The great hypnotist Professor Montserrat has developed a technique for controlling the minds, and sharing the sensations, of his subjects. He and his wife Estelle test the technique on Mike... See full summary »
In Paris, a down and out medical student Johann Radek (Franchot Tone) is paid by Bill Kirby (Robert Hutton) to murder his wealthy aunt. A knife grinder (Burgess Meredith) is suspected, but ... See full summary »
A man occupies a position of trust with a merchant in an East Asian port. He's sacked when he's caught stealing, but he pretends to commit suicide and a captain he befriended agrees to take him to a secret trading post.
Greed, corruption, ignorance, and disease. Midsummer, 1349: the Black Death reaches northern Germany. Minstrels go to Hamelin for the Mayor's daughter's wedding to the Baron's son. He wants... See full summary »
Peter Cushing stars as a former priest who harbors a dark and horrible secret in his attic. The locked room serves as a prison cell for his crazed, cannibalistic adult son, who acquired his... See full summary »
Hugh Grant stars as a British engineer who becomes entangled in a forbidden romance with his Indian employer's eldest daughter. As their passion ignites, the East-meets-West clash of ... See full summary »
England, mid-1980s: Bill embarks on a dream-like odyssey around rural England, breaking into country houses, taking photos of anything that interests him, until he meets a mysterious woman ... See full summary »
Poland is under communist rule. An exiled Polish theater director is in England, enthusiastically preparing an abstract play which will criticize the authoritarian Polish government. His sons might not share his political views, though.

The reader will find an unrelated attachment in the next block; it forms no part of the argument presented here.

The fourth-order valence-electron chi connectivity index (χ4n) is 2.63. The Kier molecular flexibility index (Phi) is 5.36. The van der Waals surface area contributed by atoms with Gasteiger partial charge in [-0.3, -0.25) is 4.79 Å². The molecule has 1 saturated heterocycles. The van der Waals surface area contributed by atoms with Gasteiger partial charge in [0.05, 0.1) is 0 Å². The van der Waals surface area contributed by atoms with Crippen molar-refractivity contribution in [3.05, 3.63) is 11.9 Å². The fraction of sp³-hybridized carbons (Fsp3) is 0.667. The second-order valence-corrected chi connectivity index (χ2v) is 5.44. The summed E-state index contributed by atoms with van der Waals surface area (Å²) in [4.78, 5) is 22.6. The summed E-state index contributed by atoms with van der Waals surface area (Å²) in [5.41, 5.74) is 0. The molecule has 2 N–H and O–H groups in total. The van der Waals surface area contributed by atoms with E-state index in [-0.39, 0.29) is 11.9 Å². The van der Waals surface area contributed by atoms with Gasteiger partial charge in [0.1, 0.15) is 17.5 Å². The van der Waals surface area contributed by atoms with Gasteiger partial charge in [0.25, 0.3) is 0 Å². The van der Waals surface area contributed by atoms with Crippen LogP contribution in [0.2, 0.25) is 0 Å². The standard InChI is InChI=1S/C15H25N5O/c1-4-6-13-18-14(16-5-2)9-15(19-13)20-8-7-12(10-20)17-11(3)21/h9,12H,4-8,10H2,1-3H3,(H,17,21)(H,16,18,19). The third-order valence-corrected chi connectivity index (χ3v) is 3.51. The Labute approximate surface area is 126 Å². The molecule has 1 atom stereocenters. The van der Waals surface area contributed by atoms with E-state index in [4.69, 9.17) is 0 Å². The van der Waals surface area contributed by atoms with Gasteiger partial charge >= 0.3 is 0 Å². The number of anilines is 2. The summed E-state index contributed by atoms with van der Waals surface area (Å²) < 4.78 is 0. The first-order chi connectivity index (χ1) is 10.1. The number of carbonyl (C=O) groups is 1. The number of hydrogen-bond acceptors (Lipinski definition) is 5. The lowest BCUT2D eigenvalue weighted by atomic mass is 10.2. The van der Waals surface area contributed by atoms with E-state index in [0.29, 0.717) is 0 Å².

An obvious but unreined adaptation of Somerset Maugham's play "The Letter", directed in far more satisfactory fashion by William Wyler in 1940, this film features John Hurt as a First Secretary to the British Embassy in an unnamed East Asian British colony of 1948, manifestly patterned after post-war Malaya with its massive rubber plantations of that era. Hurt plays Nash, a randy office holder whose ruth for the King's misused Colonial subjects is hailed with a deafening thud by the plantation elite, chiefly embodied by Harry Rawlins (Jeremy Kemp), and who in addition finds time to languorously woo the young wife (Judy Bowker) of another plantation owner (simultaneously keeping a native mistress), all of which leads to murder and other unpleasantness. A strong impression is given that this is a work in progress, with director Don Boyd not knowing or caring quite what to make of the material at hand, with editing flaccid at best, a consistently obtrusive soundtrack (including some unintentionally humourous placement of songs), conventional handling of critical scenes, and with abrupt modifications upon characters' personalities enfeebling any logic which may be hiding within the script. Filmed entirely in Sri Lanka, much resembling Malaysia, which latter is laden to this day with East Indian workers imported by the English, the work is adequately cast, although Hurt is hindered by his lines, Bowker is far too unseamed and seraphic for her bitchy role, and perhaps the best actor of the cast, Anton Rodgers, has but sparse opportunity during his brief appearances to utilize his pungently dry manner.
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